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Wall Street drifts lower as a 4-day rally loses momentum

Stocks are moving broadly lower on Wall Street Tuesday, on pace to give up some of their recent gains as earnings reporting season gets underway for big companies.

The S&P 500 was down 0.8% in afternoon trading, giving back about half the gains from a day earlier, when another surge by Big Tech stocks capped a four-day winning streak. The Dow Jones Industrial Average was down 216 points, or 0.8%, at 28,622, as of 2:48 p.m. Eastern time. The Nasdaq composite gave up an early gain and was 0.2% lower.

The pullback in stocks comes as many forces are pushing and pulling on markets simultaneously. Coronavirus counts are rising at a worrying degree in many countries around the world, and Johnson & Johnson said late Monday it had to temporarily pause a late-stage study of a potential COVID-19 vaccine “due to an unexplained illness in a study participant.” Uncertainty about the prospects for more stimulus for the economy from Washington is also hanging over markets.

“Absent of getting any kind of fiscal stimulus, we’ve already seeing a leveling off in economic growth and some weakening under the surface, “ Liz Ann Sonders, chief investment strategist at Charles Schwab. “There’s concern that without that additional fiscal stimulus the economy could run into a little bit of trouble here.”

Some measure of clarity is arriving as CEOs line up to report how their companies fared during the summer. Wall Street is expecting another sharp drop in profits for the third quarter, nearly 21% for S&P 500 earnings per share from a year earlier. But if that proves correct, it would not be as bad as the nearly 32% plunge for the spring, according to FactSet.

Several companies kicked the season off on Tuesday with better-than-expected reports. JPMorgan Chase, Johnson & Johnson, Citigroup and BlackRock all reported stronger results for the summer than analysts had forecast.

Their stocks, though, were mixed following the releases. BlackRock rose 4.2%, while JPMorgan Chase and Citigroup gave up initial gains and fell 2% and 4.8%, respectively. Johnson & Johnson dropped 2.5%.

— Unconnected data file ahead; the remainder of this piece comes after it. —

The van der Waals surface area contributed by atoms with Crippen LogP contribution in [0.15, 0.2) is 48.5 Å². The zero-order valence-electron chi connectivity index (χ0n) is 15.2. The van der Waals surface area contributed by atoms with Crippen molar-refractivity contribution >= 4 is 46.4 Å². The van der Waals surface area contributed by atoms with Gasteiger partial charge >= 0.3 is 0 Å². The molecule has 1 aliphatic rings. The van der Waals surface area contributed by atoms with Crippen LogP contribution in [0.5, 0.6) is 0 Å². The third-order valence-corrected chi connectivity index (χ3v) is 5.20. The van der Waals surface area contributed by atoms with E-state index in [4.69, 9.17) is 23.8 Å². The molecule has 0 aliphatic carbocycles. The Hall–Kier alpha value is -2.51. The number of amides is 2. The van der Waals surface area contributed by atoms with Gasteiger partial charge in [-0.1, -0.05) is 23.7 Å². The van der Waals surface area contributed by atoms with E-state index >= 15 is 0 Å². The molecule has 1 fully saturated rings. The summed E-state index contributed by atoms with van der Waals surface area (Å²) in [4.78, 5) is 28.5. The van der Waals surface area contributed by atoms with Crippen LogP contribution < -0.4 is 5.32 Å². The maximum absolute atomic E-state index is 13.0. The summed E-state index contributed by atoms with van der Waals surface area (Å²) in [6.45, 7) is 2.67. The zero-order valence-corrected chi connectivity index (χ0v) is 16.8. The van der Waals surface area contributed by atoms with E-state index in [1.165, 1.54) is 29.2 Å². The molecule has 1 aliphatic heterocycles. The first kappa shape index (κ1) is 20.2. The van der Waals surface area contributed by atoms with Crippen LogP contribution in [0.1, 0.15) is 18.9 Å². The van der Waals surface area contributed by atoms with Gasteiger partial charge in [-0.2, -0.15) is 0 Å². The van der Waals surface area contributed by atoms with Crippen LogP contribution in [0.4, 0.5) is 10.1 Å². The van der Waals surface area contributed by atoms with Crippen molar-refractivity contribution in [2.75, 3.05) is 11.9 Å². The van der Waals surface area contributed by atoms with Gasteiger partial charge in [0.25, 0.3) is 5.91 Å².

Delta Air Lines reported a worse loss than Wall Street had forecast, as the pandemic keeps many fliers grounded, and its shares slid 2.2%.

Other airlines and travel-related companies were also weak, and Royal Caribbean dropped 13.2% for the biggest loss in the S&P 500. The cruise operator said it will sell up to $575 million of stock to raise cash.

On the winning side was The Walt Disney Co., which climbed 3.1% for one of the bigger gains in the S&P 500 after it announced a major reorganization of its company to focus on Disney Plus and its other streaming services.

The yield on the 10-year Treasury fell to 0.72% from 0.79% late Friday. Treasury markets were closed Monday for a holiday.

A government report showed that prices for consumers were 0.2% higher in September than August. That matched economists’ expectations, and it also showed that month-over-month inflation has slowed since strengthening in the summer.

Lower inflation gives the Federal Reserve more leeway to keep interest rates low, though it has said it may keep its benchmark rate at nearly zero even if inflation tops its 2% target.

While the Federal Reserve keeps the accelerator floored on its support for the economy and markets, a deep partisan divide has Congress and the White House struggling to deliver more aid of their own. Extra unemployment benefits for laid-off workers and other stimulus that Congress approved earlier this year has already expired.

Senate Majority Leader Mitch McConnell said Tuesday that he’s scheduling a vote on a scaled-back GOP coronavirus relief bill for Oct. 19. Democrats filibustered a GOP-drafted aid bill last month and recent talks on a larger deal with House Speaker Nancy Pelosi, D-Calif., fell apart this past weekend. In a letter to colleagues Tuesday, Pelosi called the White House’s latest proposal insufficient and said significant changes are needed.

President Donald Trump has said that Capitol Hill Republicans should “go big” rather than the limited approach they’ve been advocating. If stimulus can’t arrive before the election, some investors have gotten more optimistic about the chances of a big support package next year if Democrats sweep the upcoming election.

“There’s a greater likelihood for a stimulus package, and an even bigger one, should we get a Blue Wave,” said Sam Stovall, chief investment strategist at CFRA. “And investors are probably responding to the poll numbers that are implying that we won’t have a contested election.”

Smaller stocks, which tend to move more with investors’ expectations for the economy than the biggest stocks, were weakening more than the rest of the market. The Russell 2000 index of small-cap stocks was down 0.8%.

European markets ended lower, while Asian markets were mixed.

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